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Wednesday, March 2, 2016

The Kurds are now working with Russia

Kurdish YPG Fighters

Screwed Over by Dear Leader Obama

  • Obama has starved the Kurds of modern weapons while allowing U.S. jets flown by the Turks to bomb them.  So it is no surprise that the Kurds are turning to Russia for support.

(US News & World Report)  -  America’s most effective ally on the ground in Syria is defecting to its chief adversary in the war against the Islamic State group, risking the very foundation of the U.S.-led effort to defeat the extremist network.
At least some elements of the Kurdish YPG, the militant arm of the main Kurdish political body in Syria, are now operating with the Russian military in support of the regime of Bashar Assad and his Iranian backers.
Sen. John McCain, the powerful chairman of the Senate Armed Services Committee, says the Obama administration has mishandled the critical relationship with the YPG and now is paying the price.
“I’m confident it’s not all the Kurds, but there is a segment that has aligned with the Russians because they want to win, and they see the Russians succeeding where we have failed,” McCain  told a group of reporters last week. “Now we are faced with a dilemma … because they think that’s the best way of winning.”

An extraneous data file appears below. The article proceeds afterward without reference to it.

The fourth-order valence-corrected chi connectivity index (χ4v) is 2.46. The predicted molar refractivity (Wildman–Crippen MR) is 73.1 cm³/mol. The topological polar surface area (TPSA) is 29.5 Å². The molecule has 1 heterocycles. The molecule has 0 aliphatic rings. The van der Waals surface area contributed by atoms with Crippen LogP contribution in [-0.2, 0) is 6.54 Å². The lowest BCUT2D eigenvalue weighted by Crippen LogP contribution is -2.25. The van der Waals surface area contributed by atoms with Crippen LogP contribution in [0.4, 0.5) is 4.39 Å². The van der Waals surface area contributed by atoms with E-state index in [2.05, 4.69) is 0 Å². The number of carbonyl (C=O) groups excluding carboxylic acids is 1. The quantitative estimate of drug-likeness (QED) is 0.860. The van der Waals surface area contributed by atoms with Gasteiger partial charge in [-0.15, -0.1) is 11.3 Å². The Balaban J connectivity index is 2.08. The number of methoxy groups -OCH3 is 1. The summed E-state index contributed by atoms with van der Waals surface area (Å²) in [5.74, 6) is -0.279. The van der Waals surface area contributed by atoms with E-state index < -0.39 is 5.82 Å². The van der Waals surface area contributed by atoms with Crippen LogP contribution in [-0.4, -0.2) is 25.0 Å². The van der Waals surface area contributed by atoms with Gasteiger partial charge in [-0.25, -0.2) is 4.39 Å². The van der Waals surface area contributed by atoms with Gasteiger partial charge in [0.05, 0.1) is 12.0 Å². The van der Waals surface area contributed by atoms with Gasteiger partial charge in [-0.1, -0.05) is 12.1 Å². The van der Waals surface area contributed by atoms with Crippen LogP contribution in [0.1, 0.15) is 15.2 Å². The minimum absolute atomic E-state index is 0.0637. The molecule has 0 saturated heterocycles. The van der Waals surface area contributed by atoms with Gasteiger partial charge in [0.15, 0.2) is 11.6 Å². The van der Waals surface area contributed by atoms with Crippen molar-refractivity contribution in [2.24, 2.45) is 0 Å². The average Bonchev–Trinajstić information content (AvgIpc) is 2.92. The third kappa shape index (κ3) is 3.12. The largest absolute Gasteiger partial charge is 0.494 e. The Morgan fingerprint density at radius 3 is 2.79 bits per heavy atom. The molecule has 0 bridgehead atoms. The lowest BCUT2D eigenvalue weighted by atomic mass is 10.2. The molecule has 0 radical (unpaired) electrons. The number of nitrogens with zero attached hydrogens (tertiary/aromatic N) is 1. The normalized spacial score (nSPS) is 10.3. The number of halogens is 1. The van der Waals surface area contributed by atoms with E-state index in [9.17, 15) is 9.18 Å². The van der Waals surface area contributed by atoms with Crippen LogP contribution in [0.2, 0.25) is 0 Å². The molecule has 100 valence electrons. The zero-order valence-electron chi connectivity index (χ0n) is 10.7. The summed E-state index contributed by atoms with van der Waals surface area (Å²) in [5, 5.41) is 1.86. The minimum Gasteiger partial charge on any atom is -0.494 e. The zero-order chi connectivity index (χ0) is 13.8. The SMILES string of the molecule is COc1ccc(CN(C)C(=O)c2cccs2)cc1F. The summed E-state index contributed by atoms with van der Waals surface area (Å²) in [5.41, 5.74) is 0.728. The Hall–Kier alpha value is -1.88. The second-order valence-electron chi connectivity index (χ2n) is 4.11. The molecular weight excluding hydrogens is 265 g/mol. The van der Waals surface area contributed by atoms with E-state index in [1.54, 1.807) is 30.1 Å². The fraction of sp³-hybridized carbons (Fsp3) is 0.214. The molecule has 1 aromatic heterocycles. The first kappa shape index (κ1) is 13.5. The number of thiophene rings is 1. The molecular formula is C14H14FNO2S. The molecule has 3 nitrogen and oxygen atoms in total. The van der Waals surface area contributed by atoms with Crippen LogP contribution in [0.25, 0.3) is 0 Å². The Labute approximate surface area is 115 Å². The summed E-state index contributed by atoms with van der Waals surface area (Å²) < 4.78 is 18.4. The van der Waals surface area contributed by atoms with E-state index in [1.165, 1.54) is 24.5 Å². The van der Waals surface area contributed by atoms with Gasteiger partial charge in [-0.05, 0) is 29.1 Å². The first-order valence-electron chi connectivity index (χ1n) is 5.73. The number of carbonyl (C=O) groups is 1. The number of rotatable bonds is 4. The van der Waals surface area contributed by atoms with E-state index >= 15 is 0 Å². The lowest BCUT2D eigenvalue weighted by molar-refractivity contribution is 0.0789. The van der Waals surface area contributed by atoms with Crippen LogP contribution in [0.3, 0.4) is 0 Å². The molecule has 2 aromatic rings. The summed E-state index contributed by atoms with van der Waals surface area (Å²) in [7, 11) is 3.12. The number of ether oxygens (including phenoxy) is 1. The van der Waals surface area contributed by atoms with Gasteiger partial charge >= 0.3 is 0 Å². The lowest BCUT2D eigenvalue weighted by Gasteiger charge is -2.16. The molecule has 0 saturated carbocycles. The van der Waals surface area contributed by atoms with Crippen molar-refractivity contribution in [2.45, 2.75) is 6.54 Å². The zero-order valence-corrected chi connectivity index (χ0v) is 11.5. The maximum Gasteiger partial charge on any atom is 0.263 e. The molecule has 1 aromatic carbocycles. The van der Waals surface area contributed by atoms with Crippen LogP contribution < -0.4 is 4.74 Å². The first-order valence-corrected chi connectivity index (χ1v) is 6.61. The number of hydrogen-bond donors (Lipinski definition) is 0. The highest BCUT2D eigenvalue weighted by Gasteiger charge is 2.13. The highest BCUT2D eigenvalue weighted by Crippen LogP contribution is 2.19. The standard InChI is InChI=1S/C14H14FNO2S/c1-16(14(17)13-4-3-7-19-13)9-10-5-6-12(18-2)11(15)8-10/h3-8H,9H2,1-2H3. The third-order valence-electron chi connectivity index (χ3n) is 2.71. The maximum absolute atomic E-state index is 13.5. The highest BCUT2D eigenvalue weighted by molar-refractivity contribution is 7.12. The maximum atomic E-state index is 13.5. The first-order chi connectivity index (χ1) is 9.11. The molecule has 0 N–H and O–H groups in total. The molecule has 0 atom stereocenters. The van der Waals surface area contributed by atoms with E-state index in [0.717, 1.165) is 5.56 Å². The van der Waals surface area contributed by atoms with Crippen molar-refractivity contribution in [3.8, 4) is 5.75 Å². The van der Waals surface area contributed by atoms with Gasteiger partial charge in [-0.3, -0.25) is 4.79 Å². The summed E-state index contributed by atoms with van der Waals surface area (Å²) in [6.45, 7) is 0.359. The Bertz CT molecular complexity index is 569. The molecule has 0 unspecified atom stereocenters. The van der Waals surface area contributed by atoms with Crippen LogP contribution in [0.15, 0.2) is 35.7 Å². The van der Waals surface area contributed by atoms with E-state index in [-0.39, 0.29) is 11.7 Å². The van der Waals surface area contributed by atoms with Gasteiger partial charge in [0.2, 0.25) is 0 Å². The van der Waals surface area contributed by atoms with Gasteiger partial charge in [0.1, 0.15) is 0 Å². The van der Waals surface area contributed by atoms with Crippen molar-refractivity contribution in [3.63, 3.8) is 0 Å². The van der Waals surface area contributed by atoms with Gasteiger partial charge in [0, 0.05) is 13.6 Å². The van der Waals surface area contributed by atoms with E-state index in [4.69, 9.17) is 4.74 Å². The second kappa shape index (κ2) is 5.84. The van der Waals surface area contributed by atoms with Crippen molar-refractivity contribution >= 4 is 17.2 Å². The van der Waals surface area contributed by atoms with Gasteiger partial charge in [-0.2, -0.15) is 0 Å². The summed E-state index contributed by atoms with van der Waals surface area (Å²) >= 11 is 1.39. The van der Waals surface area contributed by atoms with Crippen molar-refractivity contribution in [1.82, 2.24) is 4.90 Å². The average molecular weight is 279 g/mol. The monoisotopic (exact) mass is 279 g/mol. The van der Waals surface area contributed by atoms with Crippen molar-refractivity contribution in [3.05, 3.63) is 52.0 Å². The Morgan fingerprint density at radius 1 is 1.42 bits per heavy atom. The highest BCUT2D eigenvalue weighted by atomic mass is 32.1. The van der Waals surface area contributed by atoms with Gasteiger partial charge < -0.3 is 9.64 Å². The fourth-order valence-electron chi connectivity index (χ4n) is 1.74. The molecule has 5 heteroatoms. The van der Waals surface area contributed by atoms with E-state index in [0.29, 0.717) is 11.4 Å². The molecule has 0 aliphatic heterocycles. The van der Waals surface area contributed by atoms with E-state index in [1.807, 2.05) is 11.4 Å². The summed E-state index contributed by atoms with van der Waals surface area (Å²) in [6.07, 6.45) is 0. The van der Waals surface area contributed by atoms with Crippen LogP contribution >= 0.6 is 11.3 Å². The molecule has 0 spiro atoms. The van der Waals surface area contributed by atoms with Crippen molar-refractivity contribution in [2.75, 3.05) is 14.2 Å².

The Arizona Republican is one of a series of coalition officials, analysts or observers who believe America’s self-imposed restrictions for the bloody conflict in Syria have forced the Kurdish fighters on the ground to look for other sources of international support to achieve their goals.
Losing the Kurds would hurt whatever hopes the U.S.-led coalition has of finding victory on the ground in Syria. Fighting units like the YPG have been among the most successful in a war to which Obama has refused to deploy large ground forces. Amid the failed U.S. effort to build an army in Syria of its own, the Kurds are now among the only groups left capable of making such gains.
Recent combat maneuvers indicate they’re at least coordinating with forces loyal to the Assad regime, trained and supported by Russian special operators and protected by Russian airpower overhead. (Some reports even indicate Syrian opposition fighters have heard Kurdish radio chatter calling in Russian airstrikes directly – but those are unconfirmed and would align with previous false claims the opposition has made.)
For example, when the YPG liberated the Syrian town of Tell Rifaat in mid-February – less than 20 miles north of the opposition stronghold of Aleppo and roughly halfway from Aleppo to the Turkish border – regime forces simultaneously moved on the two villages of Ahras and Misqan to the south of the town, supported by Russian airstrikes.

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